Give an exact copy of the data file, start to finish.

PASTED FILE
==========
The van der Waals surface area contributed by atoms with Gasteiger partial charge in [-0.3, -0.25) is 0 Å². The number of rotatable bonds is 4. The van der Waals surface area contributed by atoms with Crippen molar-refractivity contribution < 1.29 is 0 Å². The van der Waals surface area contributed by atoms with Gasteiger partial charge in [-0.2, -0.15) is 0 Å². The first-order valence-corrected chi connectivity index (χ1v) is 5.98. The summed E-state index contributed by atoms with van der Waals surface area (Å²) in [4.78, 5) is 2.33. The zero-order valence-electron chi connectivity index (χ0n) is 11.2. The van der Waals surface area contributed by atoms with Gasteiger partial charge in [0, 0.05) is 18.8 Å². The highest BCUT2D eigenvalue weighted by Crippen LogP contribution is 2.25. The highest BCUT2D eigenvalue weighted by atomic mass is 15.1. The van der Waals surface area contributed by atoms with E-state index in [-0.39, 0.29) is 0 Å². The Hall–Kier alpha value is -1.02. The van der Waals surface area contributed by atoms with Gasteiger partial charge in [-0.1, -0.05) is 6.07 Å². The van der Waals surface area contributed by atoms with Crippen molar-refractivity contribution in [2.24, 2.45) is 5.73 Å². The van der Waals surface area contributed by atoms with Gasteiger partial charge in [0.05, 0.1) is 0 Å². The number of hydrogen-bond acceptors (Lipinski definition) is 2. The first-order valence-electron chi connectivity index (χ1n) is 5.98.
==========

The van der Waals surface area contributed by atoms with Gasteiger partial charge in [-0.3, -0.25) is 0 Å². The number of rotatable bonds is 4. The van der Waals surface area contributed by atoms with Crippen molar-refractivity contribution < 1.29 is 0 Å². The van der Waals surface area contributed by atoms with Gasteiger partial charge in [-0.2, -0.15) is 0 Å². The first-order valence-corrected chi connectivity index (χ1v) is 5.98. The summed E-state index contributed by atoms with van der Waals surface area (Å²) in [4.78, 5) is 2.33. The zero-order valence-electron chi connectivity index (χ0n) is 11.2. The van der Waals surface area contributed by atoms with Gasteiger partial charge in [0, 0.05) is 18.8 Å². The highest BCUT2D eigenvalue weighted by Crippen LogP contribution is 2.25. The highest BCUT2D eigenvalue weighted by atomic mass is 15.1. The van der Waals surface area contributed by atoms with E-state index in [-0.39, 0.29) is 0 Å². The Hall–Kier alpha value is -1.02. The van der Waals surface area contributed by atoms with Gasteiger partial charge in [-0.1, -0.05) is 6.07 Å². The van der Waals surface area contributed by atoms with Crippen molar-refractivity contribution in [2.24, 2.45) is 5.73 Å². The van der Waals surface area contributed by atoms with Gasteiger partial charge in [0.05, 0.1) is 0 Å². The number of hydrogen-bond acceptors (Lipinski definition) is 2. The first-order valence-electron chi connectivity index (χ1n) is 5.98.